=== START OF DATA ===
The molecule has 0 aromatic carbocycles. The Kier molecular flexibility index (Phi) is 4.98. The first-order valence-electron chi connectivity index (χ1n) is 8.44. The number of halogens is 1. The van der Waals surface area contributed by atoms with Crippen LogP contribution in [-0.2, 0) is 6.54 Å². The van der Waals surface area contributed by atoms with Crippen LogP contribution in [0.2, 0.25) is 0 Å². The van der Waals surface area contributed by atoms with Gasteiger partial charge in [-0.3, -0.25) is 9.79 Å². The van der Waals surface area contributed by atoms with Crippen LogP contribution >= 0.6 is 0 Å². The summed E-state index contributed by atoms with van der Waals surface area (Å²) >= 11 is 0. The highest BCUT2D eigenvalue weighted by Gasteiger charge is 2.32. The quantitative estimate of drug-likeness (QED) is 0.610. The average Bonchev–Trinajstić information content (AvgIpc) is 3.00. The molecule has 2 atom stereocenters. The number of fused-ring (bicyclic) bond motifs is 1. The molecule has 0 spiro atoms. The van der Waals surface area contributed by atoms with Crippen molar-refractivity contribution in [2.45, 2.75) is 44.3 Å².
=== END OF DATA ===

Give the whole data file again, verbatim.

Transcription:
The molecule has 0 aromatic carbocycles. The Kier molecular flexibility index (Phi) is 4.98. The first-order valence-electron chi connectivity index (χ1n) is 8.44. The number of halogens is 1. The van der Waals surface area contributed by atoms with Crippen LogP contribution in [-0.2, 0) is 6.54 Å². The van der Waals surface area contributed by atoms with Crippen LogP contribution in [0.2, 0.25) is 0 Å². The van der Waals surface area contributed by atoms with Gasteiger partial charge in [-0.3, -0.25) is 9.79 Å². The van der Waals surface area contributed by atoms with Crippen LogP contribution >= 0.6 is 0 Å². The summed E-state index contributed by atoms with van der Waals surface area (Å²) >= 11 is 0. The highest BCUT2D eigenvalue weighted by Gasteiger charge is 2.32. The quantitative estimate of drug-likeness (QED) is 0.610. The average Bonchev–Trinajstić information content (AvgIpc) is 3.00. The molecule has 2 atom stereocenters. The number of fused-ring (bicyclic) bond motifs is 1. The molecule has 0 spiro atoms. The van der Waals surface area contributed by atoms with Crippen molar-refractivity contribution in [2.45, 2.75) is 44.3 Å².